Breaking Down Judgmental Walls
Passing judgment is something we all do every day. When judgments like “I would never engage in ‘that’ type of behavior” begin to come from a place of lack of information and set you up to feel superior you have joined the ranks of the judgmental. From little commentaries like “what kind of an idiot drives like that?” to grander opinions that may encompass entire cultures, “everyone from this place is a terrible driver,” these types of judgments separate and divide.
At first, a judgmental thought makes us feel good, as it places us on a pedestal from which we may better admire ourselves. But this good feeling is setting us up. By putting ourselves on this pedestal we have tied our self-worth into not being or behaving like the other person. When we inevitably fail to uphold the position of superiority, we fall. We fall hard into the arms of guilt and shame. Both are quick to question our worth because we have now become that terrible person we judged as less than our self.
Most of us never end up feeling all that bad, because we rationalize and excuse our way out of the embrace of guilt and shame. With statements such as “I know I shouldn’t drive like this, but my child is waiting for me.” We decide that because we have a good reason for engaging in this behavior, then our actions may be excused and our feeling of superiority remains unaffected. The anxiety of keeping ourselves separate and better remains unaffected as well. The threat we could fall from our pedestal hasn’t dissipated. So, we try to strengthen our feeling of security in our superiority by casting more judgments. In the end, these judgments only serve to divide us from other humans and hinder true connections of friendship and love.
How do we stop all this judging?
Stopping entirely may not be possible. What we can do is lessen our judgmental tendencies and lesson the effect these judgments have on our actions and beliefs. Here’s how:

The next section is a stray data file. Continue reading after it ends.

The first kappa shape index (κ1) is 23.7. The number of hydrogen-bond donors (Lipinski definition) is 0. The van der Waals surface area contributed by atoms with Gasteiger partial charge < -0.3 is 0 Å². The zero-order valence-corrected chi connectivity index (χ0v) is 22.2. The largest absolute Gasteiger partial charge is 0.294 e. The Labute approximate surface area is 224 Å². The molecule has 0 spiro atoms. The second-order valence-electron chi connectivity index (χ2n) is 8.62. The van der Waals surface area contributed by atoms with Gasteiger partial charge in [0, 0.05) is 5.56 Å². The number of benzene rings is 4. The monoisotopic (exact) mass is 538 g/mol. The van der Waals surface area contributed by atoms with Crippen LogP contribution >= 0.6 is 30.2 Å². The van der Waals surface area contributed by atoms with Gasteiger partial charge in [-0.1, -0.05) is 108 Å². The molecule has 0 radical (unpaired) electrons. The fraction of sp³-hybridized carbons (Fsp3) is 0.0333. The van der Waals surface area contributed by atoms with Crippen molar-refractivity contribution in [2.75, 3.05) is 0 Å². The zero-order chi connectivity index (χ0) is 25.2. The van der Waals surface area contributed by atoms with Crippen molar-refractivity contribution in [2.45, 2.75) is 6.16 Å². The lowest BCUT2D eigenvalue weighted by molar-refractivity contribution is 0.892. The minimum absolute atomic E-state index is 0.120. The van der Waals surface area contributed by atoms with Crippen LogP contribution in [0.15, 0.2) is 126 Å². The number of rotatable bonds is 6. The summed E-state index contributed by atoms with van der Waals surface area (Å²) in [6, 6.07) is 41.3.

- Awareness. Practice being aware of when you are being judgmental. At first, you don’t even need to worry about changing or correcting the thought, just notice it and name it for what it is. “His desk is always a mess. Hold up, me, that was judgmental.”
- Compassion. Remember when we had that good reason for behaving in a way that wasn’t so good? Give one to the person you just judged. Truth is irrelevant. “His desk is such a mess. That was judgmental. I bet he’s just had a rough week trying to nurse his sick family.” Instead of feeling superior with your tidy desk, you have created a moment that allows for the ups and downs of life and shared an experience of being human.
- Acceptance. Not everyone is the same. People live differently, think differently, have different views and opinions, different values, styles and cultures. A difference in any of these doesn’t make them worse or better than you. They just are and you just are. Travelling and experiencing life in different places with different people is one of the best ways to learn acceptance. All you need is an open mind and a willingness to try life differently. “His desk is always so messy. I guess he just works differently than I do.” Maybe you don’t work well with a messy desk, maybe you find it too distracting. But his mind may have no problems with the mess, his brain might even prefer it.
When we work to combat and reduce judgmental thoughts, we bring ourselves closer to the people in our lives. By teaching ourselves to respond to differences with compassion and acceptance we open doors to new friendships and lessen the stress in our lives of always needing to be better than everyone else.
Check out our Catalyst Coaching Intensive and learn how to break down and judgmental walls that may be preventing your growth.
Amanda's great with helping you challenge your beliefs and set boundaries. Book a session with her to move forward with grace.